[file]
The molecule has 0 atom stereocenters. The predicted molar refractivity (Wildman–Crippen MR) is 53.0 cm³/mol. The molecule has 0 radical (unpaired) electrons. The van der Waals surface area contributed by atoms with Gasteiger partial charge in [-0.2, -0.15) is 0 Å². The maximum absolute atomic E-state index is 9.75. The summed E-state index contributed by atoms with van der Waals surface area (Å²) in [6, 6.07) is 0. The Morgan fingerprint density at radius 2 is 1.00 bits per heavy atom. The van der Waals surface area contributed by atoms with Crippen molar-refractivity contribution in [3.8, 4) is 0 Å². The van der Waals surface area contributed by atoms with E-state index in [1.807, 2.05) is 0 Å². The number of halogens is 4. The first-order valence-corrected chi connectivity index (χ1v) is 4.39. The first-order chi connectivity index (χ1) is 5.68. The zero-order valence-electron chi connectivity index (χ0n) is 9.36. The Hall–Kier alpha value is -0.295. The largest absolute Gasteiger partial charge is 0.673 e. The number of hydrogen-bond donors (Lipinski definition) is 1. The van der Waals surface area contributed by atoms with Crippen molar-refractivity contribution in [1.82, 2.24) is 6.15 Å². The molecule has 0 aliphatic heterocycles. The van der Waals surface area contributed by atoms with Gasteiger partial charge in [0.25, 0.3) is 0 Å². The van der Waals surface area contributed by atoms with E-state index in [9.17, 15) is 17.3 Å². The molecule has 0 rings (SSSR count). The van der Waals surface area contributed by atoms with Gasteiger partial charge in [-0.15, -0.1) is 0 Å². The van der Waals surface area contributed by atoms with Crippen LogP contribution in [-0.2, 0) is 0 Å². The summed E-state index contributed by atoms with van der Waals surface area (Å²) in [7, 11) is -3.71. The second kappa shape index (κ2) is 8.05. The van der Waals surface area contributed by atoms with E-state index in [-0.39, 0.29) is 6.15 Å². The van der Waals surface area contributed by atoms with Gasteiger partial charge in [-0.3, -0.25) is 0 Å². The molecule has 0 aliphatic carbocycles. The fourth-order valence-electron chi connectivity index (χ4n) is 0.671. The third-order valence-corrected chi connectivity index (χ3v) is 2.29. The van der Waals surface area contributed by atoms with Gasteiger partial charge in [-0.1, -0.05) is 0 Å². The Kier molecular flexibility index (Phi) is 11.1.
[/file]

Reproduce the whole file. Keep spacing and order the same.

The molecule has 0 atom stereocenters. The predicted molar refractivity (Wildman–Crippen MR) is 53.0 cm³/mol. The molecule has 0 radical (unpaired) electrons. The van der Waals surface area contributed by atoms with Gasteiger partial charge in [-0.2, -0.15) is 0 Å². The maximum absolute atomic E-state index is 9.75. The summed E-state index contributed by atoms with van der Waals surface area (Å²) in [6, 6.07) is 0. The Morgan fingerprint density at radius 2 is 1.00 bits per heavy atom. The van der Waals surface area contributed by atoms with Crippen molar-refractivity contribution in [3.8, 4) is 0 Å². The van der Waals surface area contributed by atoms with E-state index in [1.807, 2.05) is 0 Å². The number of halogens is 4. The first-order valence-corrected chi connectivity index (χ1v) is 4.39. The first-order chi connectivity index (χ1) is 5.68. The zero-order valence-electron chi connectivity index (χ0n) is 9.36. The Hall–Kier alpha value is -0.295. The largest absolute Gasteiger partial charge is 0.673 e. The number of hydrogen-bond donors (Lipinski definition) is 1. The van der Waals surface area contributed by atoms with Crippen molar-refractivity contribution in [1.82, 2.24) is 6.15 Å². The molecule has 0 aliphatic heterocycles. The van der Waals surface area contributed by atoms with Gasteiger partial charge in [0.25, 0.3) is 0 Å². The van der Waals surface area contributed by atoms with E-state index in [9.17, 15) is 17.3 Å². The molecule has 0 rings (SSSR count). The van der Waals surface area contributed by atoms with Gasteiger partial charge in [-0.15, -0.1) is 0 Å². The van der Waals surface area contributed by atoms with Crippen LogP contribution in [-0.2, 0) is 0 Å². The summed E-state index contributed by atoms with van der Waals surface area (Å²) in [7, 11) is -3.71. The second kappa shape index (κ2) is 8.05. The van der Waals surface area contributed by atoms with E-state index in [-0.39, 0.29) is 6.15 Å². The van der Waals surface area contributed by atoms with Gasteiger partial charge in [-0.3, -0.25) is 0 Å². The molecule has 0 aliphatic carbocycles. The fourth-order valence-electron chi connectivity index (χ4n) is 0.671. The third-order valence-corrected chi connectivity index (χ3v) is 2.29. The van der Waals surface area contributed by atoms with Gasteiger partial charge in [-0.1, -0.05) is 0 Å². The Kier molecular flexibility index (Phi) is 11.1.